A recent survey of business owners found that the average entrepreneur spends over 69% of their time working “in” their business—tackling day-to-day tasks, putting out fires, etc.—and only 31% of the time working “on” their business—i.e. long-term goals, strategic planning. Perhaps even more interesting: 70% of business owners want to improve their skills as a business leaders. Clearly there a paradox here - one we see all the time as we engage with ambitious business leaders in ELITE.
The difference between success and failure comes down to creating and allocating time to build long term strategic goals that are well understood by the management team and the entire business. You simply cannot succeed unless you allocate time to this activity. Without it management, and therefore the business, will stumble from one hurdle to the next with no clear direction. Don’t confuse activity with productivity, or as my father often said “make sure you are not the busy fool”.
At ELITE we find many founders and business owners are aware of the need to create the time to work ON the business but face the difficult first hurdle in delegating tasks to their team. This process of ‘letting go’ can initially be frightening, but you should remember that it serves a dual purpose: Effective delegation allows you more time to build the long term strategy and vision of the business, and also allows you to identify the right successor for different parts of business and perhaps the business as a whole. Ownership drives responsibility, which in turn drives results, and while it is never easy to delegate initially, remember that you can’t do everything and more importantly, you are not the best person to do everything. As Sir Richard Branson has stated, “find people better than you to do the things you're not good at.”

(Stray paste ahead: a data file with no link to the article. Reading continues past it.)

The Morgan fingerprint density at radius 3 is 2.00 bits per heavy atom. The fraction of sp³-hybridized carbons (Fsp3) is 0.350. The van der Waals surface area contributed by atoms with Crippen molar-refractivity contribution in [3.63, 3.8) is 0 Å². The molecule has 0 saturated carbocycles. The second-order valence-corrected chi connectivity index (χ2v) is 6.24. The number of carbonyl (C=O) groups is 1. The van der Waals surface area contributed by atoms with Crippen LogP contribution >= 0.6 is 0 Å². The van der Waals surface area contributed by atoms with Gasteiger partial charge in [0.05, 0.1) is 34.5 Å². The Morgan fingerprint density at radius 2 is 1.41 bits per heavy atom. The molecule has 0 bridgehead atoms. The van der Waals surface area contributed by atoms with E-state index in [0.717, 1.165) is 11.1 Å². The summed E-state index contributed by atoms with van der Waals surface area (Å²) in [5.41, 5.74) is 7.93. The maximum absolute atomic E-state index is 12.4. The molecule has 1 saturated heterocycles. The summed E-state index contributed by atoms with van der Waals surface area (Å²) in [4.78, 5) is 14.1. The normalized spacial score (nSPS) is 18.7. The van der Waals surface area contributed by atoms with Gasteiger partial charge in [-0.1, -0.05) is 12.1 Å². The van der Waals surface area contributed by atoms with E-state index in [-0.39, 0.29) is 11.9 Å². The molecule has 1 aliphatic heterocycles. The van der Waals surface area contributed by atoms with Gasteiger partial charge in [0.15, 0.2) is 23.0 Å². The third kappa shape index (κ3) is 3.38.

The opportunity to work ON the business is not just for you, but also for your management team - it must be conducted in open and inclusive manner. MIT studies have shown that team dynamics in decision making can provide a diversity of viewpoints and input that can deter self-serving bias and belief perseverance. And don’t forget about the rest of the business - as I’ve highlighted in previous articles on diversity and team inclusion, your frontline staff have critical information and opinions that can diversify the data inputs into the long term decision making. Their inclusion will give them agency over the final outcomes.
Finally, as you make time to work on the business, don’t forget to allow yourself time to be creative - to come up with the blue sky ideas. According to John Kounios, a professor of Psychology at Drexel University and co-author of “The Eureka Factor: Aha Moments, Creative Insight, and the Brain” exercising or being in nature releases a rush of endorphins that can promote a positive, relaxed mood. This can broaden your scope of thought to include remote ideas and long-shot possibilities.
We have all experienced an extraordinary year, so before the rush to normality takes over, take a moment, step back, and take the time to check, amend or rethink your long term strategy and vision. I often think that as business leaders we feel a greatest sense of responsibility to manage all aspects of the business - the customers, our employees and then on top of it all make the ‘magic happen’. But as Duke Stump the marketing guru says, firstly it’s OK not to have all the answers, and secondly good leadership is like parenting, “it’s not your job to create magic, but it’s your job to create the time and circumstances for magic to happen.”